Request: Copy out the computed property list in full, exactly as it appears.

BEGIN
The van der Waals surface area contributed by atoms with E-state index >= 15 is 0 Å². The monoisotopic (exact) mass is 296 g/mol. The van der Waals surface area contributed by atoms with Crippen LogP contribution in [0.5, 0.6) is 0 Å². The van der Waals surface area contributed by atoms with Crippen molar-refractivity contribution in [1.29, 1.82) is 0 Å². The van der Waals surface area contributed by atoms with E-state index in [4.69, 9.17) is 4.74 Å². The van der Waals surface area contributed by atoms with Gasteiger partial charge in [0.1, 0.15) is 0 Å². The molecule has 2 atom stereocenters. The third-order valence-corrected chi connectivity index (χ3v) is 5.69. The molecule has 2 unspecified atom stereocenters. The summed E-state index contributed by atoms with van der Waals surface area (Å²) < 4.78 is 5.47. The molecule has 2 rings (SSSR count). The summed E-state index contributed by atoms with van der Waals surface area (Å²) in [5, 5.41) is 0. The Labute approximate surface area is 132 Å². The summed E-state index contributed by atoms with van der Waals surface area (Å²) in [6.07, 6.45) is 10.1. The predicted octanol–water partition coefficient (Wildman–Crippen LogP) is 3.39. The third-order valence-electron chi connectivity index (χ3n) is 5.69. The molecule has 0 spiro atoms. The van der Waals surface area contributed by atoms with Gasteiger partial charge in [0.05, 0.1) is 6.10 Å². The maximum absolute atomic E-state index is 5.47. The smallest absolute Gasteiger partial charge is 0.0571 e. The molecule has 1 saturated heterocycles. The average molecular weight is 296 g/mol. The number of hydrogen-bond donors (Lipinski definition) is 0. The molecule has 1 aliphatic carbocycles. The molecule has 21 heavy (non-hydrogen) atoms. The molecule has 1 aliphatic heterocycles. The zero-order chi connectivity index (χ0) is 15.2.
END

The van der Waals surface area contributed by atoms with E-state index >= 15 is 0 Å². The monoisotopic (exact) mass is 296 g/mol. The van der Waals surface area contributed by atoms with Crippen LogP contribution in [0.5, 0.6) is 0 Å². The van der Waals surface area contributed by atoms with Crippen molar-refractivity contribution in [1.29, 1.82) is 0 Å². The van der Waals surface area contributed by atoms with E-state index in [4.69, 9.17) is 4.74 Å². The van der Waals surface area contributed by atoms with Gasteiger partial charge in [0.1, 0.15) is 0 Å². The molecule has 2 atom stereocenters. The third-order valence-corrected chi connectivity index (χ3v) is 5.69. The molecule has 2 unspecified atom stereocenters. The summed E-state index contributed by atoms with van der Waals surface area (Å²) < 4.78 is 5.47. The molecule has 2 rings (SSSR count). The summed E-state index contributed by atoms with van der Waals surface area (Å²) in [5, 5.41) is 0. The Labute approximate surface area is 132 Å². The summed E-state index contributed by atoms with van der Waals surface area (Å²) in [6.07, 6.45) is 10.1. The predicted octanol–water partition coefficient (Wildman–Crippen LogP) is 3.39. The third-order valence-electron chi connectivity index (χ3n) is 5.69. The molecule has 0 spiro atoms. The van der Waals surface area contributed by atoms with Gasteiger partial charge in [0.05, 0.1) is 6.10 Å². The maximum absolute atomic E-state index is 5.47. The smallest absolute Gasteiger partial charge is 0.0571 e. The molecule has 1 saturated heterocycles. The average molecular weight is 296 g/mol. The number of hydrogen-bond donors (Lipinski definition) is 0. The molecule has 1 aliphatic carbocycles. The molecule has 21 heavy (non-hydrogen) atoms. The molecule has 1 aliphatic heterocycles. The zero-order chi connectivity index (χ0) is 15.2.